Thursday, March 29, 2012

Geneticist's 'personalized medicine' study focuses on himself

Michael Snyder let colleagues sequence his DNA and track analyses of his blood to further his study of 'personalized medicine' — tailoring therapies to a patient's unique circumstances.

Self-experimentation is a venerable tradition in science.

London surgeon John Hunter deliberately gave himself gonorrhea (and inadvertently, syphilis) in 1767 — and suffered from effects of the diseases in his old age.

Jonas Salk dosed himself with his new polio vaccine in 1952 before testing it on anyone else. Down the years, scientists have inhaled poisonous gases, swallowed possible treatments for worms and detonated bombs at close range to assess the effects on their own bodies.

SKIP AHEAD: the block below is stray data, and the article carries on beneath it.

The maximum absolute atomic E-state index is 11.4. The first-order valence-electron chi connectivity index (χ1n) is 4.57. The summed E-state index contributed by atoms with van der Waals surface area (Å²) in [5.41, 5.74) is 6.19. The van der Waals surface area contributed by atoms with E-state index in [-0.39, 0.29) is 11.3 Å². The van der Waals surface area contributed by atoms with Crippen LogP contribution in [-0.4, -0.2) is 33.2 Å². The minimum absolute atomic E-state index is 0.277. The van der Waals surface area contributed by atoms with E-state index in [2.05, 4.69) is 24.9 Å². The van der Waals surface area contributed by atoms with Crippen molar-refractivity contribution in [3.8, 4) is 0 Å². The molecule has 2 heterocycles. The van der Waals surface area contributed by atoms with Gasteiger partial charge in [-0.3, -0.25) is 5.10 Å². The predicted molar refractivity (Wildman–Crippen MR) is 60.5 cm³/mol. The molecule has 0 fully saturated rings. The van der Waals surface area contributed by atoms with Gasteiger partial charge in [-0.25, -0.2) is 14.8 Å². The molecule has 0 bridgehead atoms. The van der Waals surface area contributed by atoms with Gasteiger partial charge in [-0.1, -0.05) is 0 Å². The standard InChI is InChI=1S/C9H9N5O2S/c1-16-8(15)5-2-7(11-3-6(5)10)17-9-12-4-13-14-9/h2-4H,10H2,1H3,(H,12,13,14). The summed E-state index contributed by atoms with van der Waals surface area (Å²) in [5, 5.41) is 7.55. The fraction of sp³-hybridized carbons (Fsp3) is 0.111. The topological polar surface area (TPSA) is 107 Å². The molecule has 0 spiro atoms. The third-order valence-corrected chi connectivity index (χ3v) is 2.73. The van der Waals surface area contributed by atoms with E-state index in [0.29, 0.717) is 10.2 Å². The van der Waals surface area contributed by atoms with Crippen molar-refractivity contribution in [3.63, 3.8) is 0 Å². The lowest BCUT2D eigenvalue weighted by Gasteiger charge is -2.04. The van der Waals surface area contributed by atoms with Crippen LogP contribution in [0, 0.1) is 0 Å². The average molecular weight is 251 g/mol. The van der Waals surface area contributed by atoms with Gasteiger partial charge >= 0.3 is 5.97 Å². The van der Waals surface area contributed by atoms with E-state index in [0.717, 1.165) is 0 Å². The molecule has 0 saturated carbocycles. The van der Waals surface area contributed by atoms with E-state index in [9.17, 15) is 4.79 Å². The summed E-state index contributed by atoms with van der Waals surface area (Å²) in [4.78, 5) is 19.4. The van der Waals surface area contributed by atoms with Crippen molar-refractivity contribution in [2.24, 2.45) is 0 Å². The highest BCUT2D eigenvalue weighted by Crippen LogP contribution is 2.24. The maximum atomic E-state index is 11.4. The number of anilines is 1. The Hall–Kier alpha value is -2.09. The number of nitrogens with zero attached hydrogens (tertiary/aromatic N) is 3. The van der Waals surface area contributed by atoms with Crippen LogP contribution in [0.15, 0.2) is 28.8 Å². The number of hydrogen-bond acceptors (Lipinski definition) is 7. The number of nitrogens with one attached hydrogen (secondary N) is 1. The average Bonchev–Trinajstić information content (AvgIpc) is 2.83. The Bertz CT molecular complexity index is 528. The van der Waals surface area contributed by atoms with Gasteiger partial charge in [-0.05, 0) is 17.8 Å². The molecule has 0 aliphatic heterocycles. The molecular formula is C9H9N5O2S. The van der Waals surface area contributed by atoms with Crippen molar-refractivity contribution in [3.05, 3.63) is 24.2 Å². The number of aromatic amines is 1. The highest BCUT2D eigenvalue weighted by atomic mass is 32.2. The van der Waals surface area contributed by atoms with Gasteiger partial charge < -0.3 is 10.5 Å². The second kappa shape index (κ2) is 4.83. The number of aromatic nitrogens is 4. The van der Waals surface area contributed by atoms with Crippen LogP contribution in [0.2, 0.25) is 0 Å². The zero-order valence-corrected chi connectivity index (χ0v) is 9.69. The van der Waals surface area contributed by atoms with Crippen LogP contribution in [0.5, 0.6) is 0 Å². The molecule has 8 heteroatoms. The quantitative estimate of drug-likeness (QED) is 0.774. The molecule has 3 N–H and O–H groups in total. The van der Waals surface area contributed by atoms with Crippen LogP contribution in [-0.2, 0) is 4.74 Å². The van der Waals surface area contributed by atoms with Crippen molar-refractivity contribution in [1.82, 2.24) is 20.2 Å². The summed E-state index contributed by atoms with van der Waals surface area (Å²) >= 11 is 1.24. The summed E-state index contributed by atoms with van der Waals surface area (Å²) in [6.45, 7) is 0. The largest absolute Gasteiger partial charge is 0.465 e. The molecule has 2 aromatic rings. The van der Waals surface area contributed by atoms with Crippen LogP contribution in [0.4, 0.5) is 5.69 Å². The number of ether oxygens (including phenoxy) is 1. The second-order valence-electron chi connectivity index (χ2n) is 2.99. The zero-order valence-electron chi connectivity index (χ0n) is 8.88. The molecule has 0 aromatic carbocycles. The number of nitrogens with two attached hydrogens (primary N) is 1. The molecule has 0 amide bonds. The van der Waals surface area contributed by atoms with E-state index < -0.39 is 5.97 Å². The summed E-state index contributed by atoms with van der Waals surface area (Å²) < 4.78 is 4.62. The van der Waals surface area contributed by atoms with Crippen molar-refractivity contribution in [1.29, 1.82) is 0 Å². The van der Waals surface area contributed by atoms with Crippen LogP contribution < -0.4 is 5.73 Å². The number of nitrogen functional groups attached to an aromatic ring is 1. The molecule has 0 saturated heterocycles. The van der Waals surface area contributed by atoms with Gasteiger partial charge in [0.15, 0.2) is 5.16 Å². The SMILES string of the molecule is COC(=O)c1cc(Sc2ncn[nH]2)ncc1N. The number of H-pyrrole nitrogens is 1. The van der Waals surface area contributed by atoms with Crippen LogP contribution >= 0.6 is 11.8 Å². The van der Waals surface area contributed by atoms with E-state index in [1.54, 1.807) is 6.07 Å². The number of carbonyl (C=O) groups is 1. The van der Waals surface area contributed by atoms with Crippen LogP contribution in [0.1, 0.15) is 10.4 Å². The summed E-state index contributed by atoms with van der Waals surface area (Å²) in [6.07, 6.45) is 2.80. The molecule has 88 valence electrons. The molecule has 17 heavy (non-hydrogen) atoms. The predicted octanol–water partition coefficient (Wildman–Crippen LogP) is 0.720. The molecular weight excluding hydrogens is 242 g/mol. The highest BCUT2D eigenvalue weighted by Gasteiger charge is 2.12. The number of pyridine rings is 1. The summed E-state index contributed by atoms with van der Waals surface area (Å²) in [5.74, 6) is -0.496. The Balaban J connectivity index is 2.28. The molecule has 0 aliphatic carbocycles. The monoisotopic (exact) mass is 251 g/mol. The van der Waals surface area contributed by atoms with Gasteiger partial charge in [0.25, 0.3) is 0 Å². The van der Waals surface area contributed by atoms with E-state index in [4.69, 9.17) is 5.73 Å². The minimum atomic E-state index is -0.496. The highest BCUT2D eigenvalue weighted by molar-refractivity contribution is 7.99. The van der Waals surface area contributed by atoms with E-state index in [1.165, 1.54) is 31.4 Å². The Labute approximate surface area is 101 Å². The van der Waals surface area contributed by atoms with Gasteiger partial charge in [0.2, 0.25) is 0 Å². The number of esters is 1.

Now Michael Snyder has joined their ranks.

The geneticist didn't risk life and limb, but he did sacrifice his privacy — inviting colleagues to sequence his DNA and track tens of thousands of markers in his blood over a period of 14 months, when he was sick and when he was well, ultimately crunching billions of measurements on the molecular details of his body.


Related link: Maybe There is Such a Thing as Too Much Information – By Mark Sisson

Related previous posts:

Steve Jobs quote about biology and technology

Playing God (BBC Documentary)

Cost of Gene Sequencing Falls, Raising Hopes for Medical Advances

Related books:

Genome: The Autobiography of a Species in 23 Chapters

The Genome War: How Craig Venter Tried to Capture the Code of Life and Save the World